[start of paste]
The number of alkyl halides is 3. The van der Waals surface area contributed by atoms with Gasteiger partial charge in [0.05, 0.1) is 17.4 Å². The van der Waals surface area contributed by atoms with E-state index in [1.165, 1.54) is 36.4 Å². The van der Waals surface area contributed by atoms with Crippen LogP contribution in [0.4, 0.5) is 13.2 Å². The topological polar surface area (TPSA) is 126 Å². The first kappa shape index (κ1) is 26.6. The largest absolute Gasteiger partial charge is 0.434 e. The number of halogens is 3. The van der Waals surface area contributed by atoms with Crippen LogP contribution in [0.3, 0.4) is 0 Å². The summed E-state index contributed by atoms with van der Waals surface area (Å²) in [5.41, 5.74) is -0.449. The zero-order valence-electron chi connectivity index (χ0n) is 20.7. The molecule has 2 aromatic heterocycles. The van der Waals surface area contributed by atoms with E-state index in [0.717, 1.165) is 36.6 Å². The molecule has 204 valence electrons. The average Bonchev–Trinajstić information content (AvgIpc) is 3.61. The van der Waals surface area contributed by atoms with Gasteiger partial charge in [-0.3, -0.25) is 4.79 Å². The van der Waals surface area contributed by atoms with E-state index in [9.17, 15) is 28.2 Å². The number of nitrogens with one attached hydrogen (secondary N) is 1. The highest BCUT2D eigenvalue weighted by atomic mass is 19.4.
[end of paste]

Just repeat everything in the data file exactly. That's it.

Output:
The number of alkyl halides is 3. The van der Waals surface area contributed by atoms with Gasteiger partial charge in [0.05, 0.1) is 17.4 Å². The van der Waals surface area contributed by atoms with E-state index in [1.165, 1.54) is 36.4 Å². The van der Waals surface area contributed by atoms with Crippen LogP contribution in [0.4, 0.5) is 13.2 Å². The topological polar surface area (TPSA) is 126 Å². The first kappa shape index (κ1) is 26.6. The largest absolute Gasteiger partial charge is 0.434 e. The number of halogens is 3. The van der Waals surface area contributed by atoms with Crippen LogP contribution in [0.3, 0.4) is 0 Å². The summed E-state index contributed by atoms with van der Waals surface area (Å²) in [5.41, 5.74) is -0.449. The zero-order valence-electron chi connectivity index (χ0n) is 20.7. The molecule has 2 aromatic heterocycles. The van der Waals surface area contributed by atoms with E-state index in [0.717, 1.165) is 36.6 Å². The molecule has 204 valence electrons. The average Bonchev–Trinajstić information content (AvgIpc) is 3.61. The van der Waals surface area contributed by atoms with Gasteiger partial charge in [-0.3, -0.25) is 4.79 Å². The van der Waals surface area contributed by atoms with E-state index in [9.17, 15) is 28.2 Å². The number of nitrogens with one attached hydrogen (secondary N) is 1. The highest BCUT2D eigenvalue weighted by atomic mass is 19.4.